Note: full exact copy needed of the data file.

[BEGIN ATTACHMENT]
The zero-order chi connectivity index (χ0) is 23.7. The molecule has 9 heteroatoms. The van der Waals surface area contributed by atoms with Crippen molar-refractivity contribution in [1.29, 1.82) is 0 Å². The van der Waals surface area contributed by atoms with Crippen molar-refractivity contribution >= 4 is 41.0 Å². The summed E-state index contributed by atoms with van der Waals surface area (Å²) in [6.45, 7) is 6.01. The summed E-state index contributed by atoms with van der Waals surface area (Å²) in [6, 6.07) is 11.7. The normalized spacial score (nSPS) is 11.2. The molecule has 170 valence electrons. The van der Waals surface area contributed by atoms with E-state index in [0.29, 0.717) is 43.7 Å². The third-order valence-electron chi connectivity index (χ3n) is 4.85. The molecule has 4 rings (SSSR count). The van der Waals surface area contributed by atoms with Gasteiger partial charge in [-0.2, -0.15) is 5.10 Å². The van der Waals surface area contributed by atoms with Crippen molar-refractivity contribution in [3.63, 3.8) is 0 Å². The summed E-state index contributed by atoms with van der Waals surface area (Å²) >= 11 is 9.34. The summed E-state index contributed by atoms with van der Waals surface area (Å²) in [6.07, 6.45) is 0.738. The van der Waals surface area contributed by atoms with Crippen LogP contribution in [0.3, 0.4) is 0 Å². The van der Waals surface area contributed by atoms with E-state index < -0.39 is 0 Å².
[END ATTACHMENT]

The zero-order chi connectivity index (χ0) is 23.7. The molecule has 9 heteroatoms. The van der Waals surface area contributed by atoms with Crippen molar-refractivity contribution in [1.29, 1.82) is 0 Å². The van der Waals surface area contributed by atoms with Crippen molar-refractivity contribution >= 4 is 41.0 Å². The summed E-state index contributed by atoms with van der Waals surface area (Å²) in [6.45, 7) is 6.01. The summed E-state index contributed by atoms with van der Waals surface area (Å²) in [6, 6.07) is 11.7. The normalized spacial score (nSPS) is 11.2. The molecule has 170 valence electrons. The van der Waals surface area contributed by atoms with E-state index in [0.29, 0.717) is 43.7 Å². The third-order valence-electron chi connectivity index (χ3n) is 4.85. The molecule has 4 rings (SSSR count). The van der Waals surface area contributed by atoms with Gasteiger partial charge in [-0.2, -0.15) is 5.10 Å². The van der Waals surface area contributed by atoms with Crippen molar-refractivity contribution in [3.63, 3.8) is 0 Å². The summed E-state index contributed by atoms with van der Waals surface area (Å²) >= 11 is 9.34. The summed E-state index contributed by atoms with van der Waals surface area (Å²) in [6.07, 6.45) is 0.738. The van der Waals surface area contributed by atoms with Crippen LogP contribution in [0.3, 0.4) is 0 Å². The van der Waals surface area contributed by atoms with E-state index < -0.39 is 0 Å².